Luckily, the customers came back. Many cafes in Berlin were still reluctant to open their seating areas, so it was certainly a welcome opportunity for guests looking for the familiar cafe work environment. Like all other businesses, St. Oberholz also had to adhere to strict measures. Wechsung says, “We moved tables and marked safe spots to comply with spatial distancing guidelines. We also ask everyone to wear a mask and disinfect their hands when entering our facilities, we only accept card payments, prefer take-away cups, and have shields installed to protect our staff behind the counter.” Customers are also able to reserve a space in the cafe in advance, using QR codes.
In addition to the blanket COVID-19 restrictions, St. Oberholz has changed its structure somewhat. Wechsung notes that their Rosenthaler Platz location previously reserved the main floor for coworking customers only, but that those members have now been offered seats at more isolated nearby locations, allowing the Rosenthaler Platz branch to offer expanded space to the public, while still allowing coworkers access to the service. For the future, Weschung says, St. Oberholz will continue to adapt to the constantly updated measures and other factors living in the time of Corona.
Located in one of the busiest and most touristic areas of Berlin’s center at popular Hackesche Höfe—a series of colorful tiled courtyards comprised of shopping, cinemas, and restaurants—beloved Ben Rahim is staying strong despite the pandemic. Like other cafes, they began to offer takeaway and delivery within the neighborhood during the lockdown. They also updated the menu to focus on fewer food items and even decreased prices in an effort to help customers who might’ve been financially affected by the pandemic.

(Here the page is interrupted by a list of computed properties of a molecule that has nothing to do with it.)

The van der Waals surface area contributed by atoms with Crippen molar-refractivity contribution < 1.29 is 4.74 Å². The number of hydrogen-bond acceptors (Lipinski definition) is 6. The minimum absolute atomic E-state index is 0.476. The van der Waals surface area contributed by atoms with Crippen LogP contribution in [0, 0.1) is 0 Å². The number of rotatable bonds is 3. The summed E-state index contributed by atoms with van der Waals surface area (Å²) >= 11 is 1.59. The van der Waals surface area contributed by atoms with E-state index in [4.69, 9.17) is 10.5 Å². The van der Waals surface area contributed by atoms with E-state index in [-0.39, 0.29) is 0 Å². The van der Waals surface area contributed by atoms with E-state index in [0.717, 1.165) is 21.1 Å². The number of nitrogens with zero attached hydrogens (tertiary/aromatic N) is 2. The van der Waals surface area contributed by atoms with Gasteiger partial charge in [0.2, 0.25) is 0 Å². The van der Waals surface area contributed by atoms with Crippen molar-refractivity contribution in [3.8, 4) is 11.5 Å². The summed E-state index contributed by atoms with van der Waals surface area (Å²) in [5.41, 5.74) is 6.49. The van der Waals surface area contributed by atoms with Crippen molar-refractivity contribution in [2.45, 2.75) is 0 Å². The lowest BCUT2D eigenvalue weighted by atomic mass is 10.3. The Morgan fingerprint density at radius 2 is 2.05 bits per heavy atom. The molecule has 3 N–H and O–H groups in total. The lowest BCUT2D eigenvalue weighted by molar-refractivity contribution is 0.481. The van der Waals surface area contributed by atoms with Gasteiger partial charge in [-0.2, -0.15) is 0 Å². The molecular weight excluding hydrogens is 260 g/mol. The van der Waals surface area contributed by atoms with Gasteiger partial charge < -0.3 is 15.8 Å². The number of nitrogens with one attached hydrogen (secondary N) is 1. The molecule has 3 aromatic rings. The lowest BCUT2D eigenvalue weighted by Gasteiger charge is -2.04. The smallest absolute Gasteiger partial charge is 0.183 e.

When the lockdown was lifted, and since then, a change of clientele has taken place. The cafe’s eponymous Tunisian-born owner says, “We have of course less tourists, as we are in a tourist hot spot and used to have many tourists as customers before.” Rahim has noticed the return of many regular customers—after a little pause. “Some of them had been away from the city or working from home for a longer period of time,” he tells me, noting sadly that “Some of our international regulars seem to have left Berlin for good.”
Since reopening their indoor setting, Ben Rahim has implemented strict rules to protect both customers and patrons. Rahim requires staff to wear masks and wash hands regularly. They have also placed several hand sanitizers throughout the cafe for guests. When guests line up, there are signs on the floor marking safe zones adhering to the 1.5-meter distance rule, and masks are required. Contact tracing is in place—guests must volunteer their information—and for staff protection, bathrooms aren’t open for guests.
Despite these restrictions, things across the city feel as if they are improving. Tourism is open again for various countries, and Berliners are beginning to slowly and carefully enjoy the type of outings they took for granted before the pandemic. No one can say what even the near future holds in the times of Coronavirus, but the best one can do is prepare.
“This pandemic has shaken the ground we are standing on,” Rahim tells me. In this way he’s speaking for every cafe owner—in Berlin and around the world. “We focus on our planning now and always try to come up with a plan B for any scenario.”